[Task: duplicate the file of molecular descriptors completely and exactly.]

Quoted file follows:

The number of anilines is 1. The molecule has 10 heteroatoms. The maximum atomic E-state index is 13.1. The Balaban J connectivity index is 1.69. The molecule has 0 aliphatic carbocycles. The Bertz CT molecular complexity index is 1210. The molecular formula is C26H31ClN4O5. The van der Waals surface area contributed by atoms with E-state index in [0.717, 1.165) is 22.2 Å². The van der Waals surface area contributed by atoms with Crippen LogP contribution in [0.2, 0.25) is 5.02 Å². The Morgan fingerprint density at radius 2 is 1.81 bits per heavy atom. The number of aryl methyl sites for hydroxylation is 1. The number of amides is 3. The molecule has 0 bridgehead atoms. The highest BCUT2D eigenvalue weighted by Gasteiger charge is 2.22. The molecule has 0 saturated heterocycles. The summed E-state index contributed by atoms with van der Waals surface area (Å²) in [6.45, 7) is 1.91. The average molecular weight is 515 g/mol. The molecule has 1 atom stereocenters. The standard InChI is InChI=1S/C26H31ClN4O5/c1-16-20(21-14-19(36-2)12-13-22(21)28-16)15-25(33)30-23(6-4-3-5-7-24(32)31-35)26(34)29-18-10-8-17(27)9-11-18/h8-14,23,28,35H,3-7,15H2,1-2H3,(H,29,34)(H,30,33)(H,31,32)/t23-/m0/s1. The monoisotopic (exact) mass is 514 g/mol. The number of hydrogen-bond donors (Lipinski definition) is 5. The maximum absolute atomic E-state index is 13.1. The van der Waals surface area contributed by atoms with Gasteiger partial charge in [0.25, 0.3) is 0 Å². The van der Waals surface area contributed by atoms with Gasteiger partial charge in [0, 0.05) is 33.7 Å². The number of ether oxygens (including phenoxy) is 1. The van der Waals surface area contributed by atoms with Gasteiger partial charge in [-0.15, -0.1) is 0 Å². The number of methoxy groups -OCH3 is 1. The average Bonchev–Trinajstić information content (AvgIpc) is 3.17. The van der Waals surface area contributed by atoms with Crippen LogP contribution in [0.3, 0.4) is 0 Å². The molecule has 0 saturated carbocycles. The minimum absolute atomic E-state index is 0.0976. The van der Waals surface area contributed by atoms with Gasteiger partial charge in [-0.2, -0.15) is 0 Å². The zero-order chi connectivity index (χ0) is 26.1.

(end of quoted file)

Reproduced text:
The number of anilines is 1. The molecule has 10 heteroatoms. The maximum atomic E-state index is 13.1. The Balaban J connectivity index is 1.69. The molecule has 0 aliphatic carbocycles. The Bertz CT molecular complexity index is 1210. The molecular formula is C26H31ClN4O5. The van der Waals surface area contributed by atoms with E-state index in [0.717, 1.165) is 22.2 Å². The van der Waals surface area contributed by atoms with Crippen LogP contribution in [0.2, 0.25) is 5.02 Å². The Morgan fingerprint density at radius 2 is 1.81 bits per heavy atom. The number of aryl methyl sites for hydroxylation is 1. The number of amides is 3. The molecule has 0 bridgehead atoms. The highest BCUT2D eigenvalue weighted by Gasteiger charge is 2.22. The molecule has 0 saturated heterocycles. The summed E-state index contributed by atoms with van der Waals surface area (Å²) in [6.45, 7) is 1.91. The average molecular weight is 515 g/mol. The molecule has 1 atom stereocenters. The standard InChI is InChI=1S/C26H31ClN4O5/c1-16-20(21-14-19(36-2)12-13-22(21)28-16)15-25(33)30-23(6-4-3-5-7-24(32)31-35)26(34)29-18-10-8-17(27)9-11-18/h8-14,23,28,35H,3-7,15H2,1-2H3,(H,29,34)(H,30,33)(H,31,32)/t23-/m0/s1. The monoisotopic (exact) mass is 514 g/mol. The number of hydrogen-bond donors (Lipinski definition) is 5. The maximum absolute atomic E-state index is 13.1. The van der Waals surface area contributed by atoms with Gasteiger partial charge in [0.25, 0.3) is 0 Å². The van der Waals surface area contributed by atoms with Gasteiger partial charge in [0, 0.05) is 33.7 Å². The number of ether oxygens (including phenoxy) is 1. The van der Waals surface area contributed by atoms with Gasteiger partial charge in [-0.15, -0.1) is 0 Å². The number of methoxy groups -OCH3 is 1. The average Bonchev–Trinajstić information content (AvgIpc) is 3.17. The van der Waals surface area contributed by atoms with Crippen LogP contribution in [0.3, 0.4) is 0 Å². The molecule has 0 saturated carbocycles. The minimum absolute atomic E-state index is 0.0976. The van der Waals surface area contributed by atoms with Gasteiger partial charge in [-0.2, -0.15) is 0 Å². The zero-order chi connectivity index (χ0) is 26.1.